As to cases in the first category, alternative allegations are good as against general demurrers. The prior discussion of the case sub judice shows clearly the pre-existing duty growing out of the innkeeper-guest relationship. Therefore, in the absence of special demurrers, the alternative allegations of knowledge were sufficient.
2. The defendant also contends that there are no facts pled which show that the duty owed the defendant would involve an inspection of the handle, or that if inspection was the measure of "ordinary care," that such would have enabled the defendant to discover the defect, if any. The trial court agreed with this contention in sustaining the oral motion.
However, it is well to recall that we are dealing here with a motion in the nature of a general demurrer. As against such a motion, general allegations of negligence are good. McPhail v. A. C. L. R. Co., 93 Ga. App. 599 (2), 602 (92 SE2d 558) and cases cited. In such a situation, if the petition can be said to set out a cause of action on any theory, the motion should not be sustained. Childs v. Blaine, 84 Ga. App. 847, 849 (67 SE2d 787) and cases cited.
The question of a violation of "the duty to exercise ordinary care to afford [guests] premises that are reasonably safe for use and occupancy," which is the duty an innkeeper owes his guests, is a question of negligence and this court is bound by the rule that such matters are for the jury except in plain, palpable and indisputable cases. Code 81-304, catchword "Negligence." Further, the innkeeper has a duty to inspect and is liable for such injuries caused by defects as would be disclosed by a reasonable inspection. Johnson v. John Deere Plow Co., 214 Ga. 645, 647 (106 SE2d 901) and cases cited. Thus, plaintiff's case is for the jury, and it was error to sustain the oral motion to dismiss in the nature of a general demurrer.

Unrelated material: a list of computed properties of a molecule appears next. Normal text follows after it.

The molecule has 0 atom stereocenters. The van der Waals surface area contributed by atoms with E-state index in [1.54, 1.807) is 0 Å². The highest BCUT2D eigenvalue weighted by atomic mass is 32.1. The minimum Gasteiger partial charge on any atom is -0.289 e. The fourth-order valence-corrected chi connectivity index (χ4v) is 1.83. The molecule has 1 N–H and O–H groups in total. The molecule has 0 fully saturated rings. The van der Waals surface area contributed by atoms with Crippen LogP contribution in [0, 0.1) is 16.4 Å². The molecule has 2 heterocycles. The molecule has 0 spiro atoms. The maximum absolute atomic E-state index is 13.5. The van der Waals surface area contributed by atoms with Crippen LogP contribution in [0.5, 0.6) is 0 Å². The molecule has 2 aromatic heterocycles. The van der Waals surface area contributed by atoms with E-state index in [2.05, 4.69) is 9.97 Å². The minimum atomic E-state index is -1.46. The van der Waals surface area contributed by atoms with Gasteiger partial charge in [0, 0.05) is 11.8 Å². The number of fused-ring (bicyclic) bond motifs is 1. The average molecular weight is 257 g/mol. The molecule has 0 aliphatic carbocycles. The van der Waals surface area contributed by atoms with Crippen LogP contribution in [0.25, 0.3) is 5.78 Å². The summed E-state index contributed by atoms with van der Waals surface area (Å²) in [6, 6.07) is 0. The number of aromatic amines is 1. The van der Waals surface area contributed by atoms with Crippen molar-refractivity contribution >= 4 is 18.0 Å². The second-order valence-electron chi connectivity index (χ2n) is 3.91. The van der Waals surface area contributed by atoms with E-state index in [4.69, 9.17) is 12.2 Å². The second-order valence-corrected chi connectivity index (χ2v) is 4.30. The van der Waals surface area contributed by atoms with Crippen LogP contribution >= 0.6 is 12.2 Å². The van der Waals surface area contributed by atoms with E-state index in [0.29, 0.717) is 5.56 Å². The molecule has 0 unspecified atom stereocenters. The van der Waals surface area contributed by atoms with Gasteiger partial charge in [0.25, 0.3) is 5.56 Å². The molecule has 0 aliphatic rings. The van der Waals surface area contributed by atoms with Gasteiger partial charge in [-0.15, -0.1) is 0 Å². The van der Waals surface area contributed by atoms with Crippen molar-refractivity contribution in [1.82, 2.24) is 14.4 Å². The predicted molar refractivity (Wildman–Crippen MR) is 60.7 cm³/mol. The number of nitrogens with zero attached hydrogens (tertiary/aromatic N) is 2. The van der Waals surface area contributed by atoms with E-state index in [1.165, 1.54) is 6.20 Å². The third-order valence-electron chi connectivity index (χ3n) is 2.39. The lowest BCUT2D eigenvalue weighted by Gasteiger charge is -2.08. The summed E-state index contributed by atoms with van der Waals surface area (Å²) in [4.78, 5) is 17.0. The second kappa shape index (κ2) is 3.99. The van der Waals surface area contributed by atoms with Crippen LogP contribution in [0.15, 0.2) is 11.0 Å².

18 A.L.R. 2d 977, supra. Our holding is merely that plaintiff's general allegations were good as against an oral motion to dismiss in the nature of a general demurrer.
Judgment reversed. Carlisle, P. J., and Nichols, J., concur.
Hurt, Gaines, Baird, Peek & Peabody, J. Corbett Peek, Jr., William W. Horton, contra.
Rose & Lappas, Ralph H. Hicks, for plaintiff in error.
DECIDED OCTOBER 4, 1961 -- REHEARING DENIED NOVEMBER 1, 1961.
Friday May 22 23:32 EDT